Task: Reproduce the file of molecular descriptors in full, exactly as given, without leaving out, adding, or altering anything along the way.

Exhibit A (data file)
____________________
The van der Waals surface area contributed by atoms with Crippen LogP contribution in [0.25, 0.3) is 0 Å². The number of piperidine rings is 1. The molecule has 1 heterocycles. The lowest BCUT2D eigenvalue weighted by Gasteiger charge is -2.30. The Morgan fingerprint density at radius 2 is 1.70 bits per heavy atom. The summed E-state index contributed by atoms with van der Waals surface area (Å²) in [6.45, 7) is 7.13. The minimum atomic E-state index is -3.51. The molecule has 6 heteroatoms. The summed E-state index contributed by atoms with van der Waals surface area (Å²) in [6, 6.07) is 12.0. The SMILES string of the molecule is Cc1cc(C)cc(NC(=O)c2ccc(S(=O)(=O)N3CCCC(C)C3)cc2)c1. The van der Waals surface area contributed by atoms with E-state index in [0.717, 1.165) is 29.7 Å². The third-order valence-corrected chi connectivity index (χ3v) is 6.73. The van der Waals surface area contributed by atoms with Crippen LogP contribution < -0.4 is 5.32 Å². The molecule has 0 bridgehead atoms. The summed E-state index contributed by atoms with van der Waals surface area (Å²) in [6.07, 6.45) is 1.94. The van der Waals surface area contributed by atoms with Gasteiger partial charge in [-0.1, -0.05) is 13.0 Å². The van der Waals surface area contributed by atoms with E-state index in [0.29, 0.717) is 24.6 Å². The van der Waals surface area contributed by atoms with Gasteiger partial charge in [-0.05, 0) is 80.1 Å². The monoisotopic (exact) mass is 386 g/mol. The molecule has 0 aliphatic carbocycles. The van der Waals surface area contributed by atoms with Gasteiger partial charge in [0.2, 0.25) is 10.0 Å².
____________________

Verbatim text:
The van der Waals surface area contributed by atoms with Crippen LogP contribution in [0.25, 0.3) is 0 Å². The number of piperidine rings is 1. The molecule has 1 heterocycles. The lowest BCUT2D eigenvalue weighted by Gasteiger charge is -2.30. The Morgan fingerprint density at radius 2 is 1.70 bits per heavy atom. The summed E-state index contributed by atoms with van der Waals surface area (Å²) in [6.45, 7) is 7.13. The minimum atomic E-state index is -3.51. The molecule has 6 heteroatoms. The summed E-state index contributed by atoms with van der Waals surface area (Å²) in [6, 6.07) is 12.0. The SMILES string of the molecule is Cc1cc(C)cc(NC(=O)c2ccc(S(=O)(=O)N3CCCC(C)C3)cc2)c1. The van der Waals surface area contributed by atoms with E-state index in [0.717, 1.165) is 29.7 Å². The third-order valence-corrected chi connectivity index (χ3v) is 6.73. The van der Waals surface area contributed by atoms with Crippen LogP contribution < -0.4 is 5.32 Å². The molecule has 0 bridgehead atoms. The summed E-state index contributed by atoms with van der Waals surface area (Å²) in [6.07, 6.45) is 1.94. The van der Waals surface area contributed by atoms with Gasteiger partial charge in [-0.1, -0.05) is 13.0 Å². The van der Waals surface area contributed by atoms with E-state index in [0.29, 0.717) is 24.6 Å². The van der Waals surface area contributed by atoms with Gasteiger partial charge in [-0.05, 0) is 80.1 Å². The monoisotopic (exact) mass is 386 g/mol. The molecule has 0 aliphatic carbocycles. The van der Waals surface area contributed by atoms with Gasteiger partial charge in [0.2, 0.25) is 10.0 Å².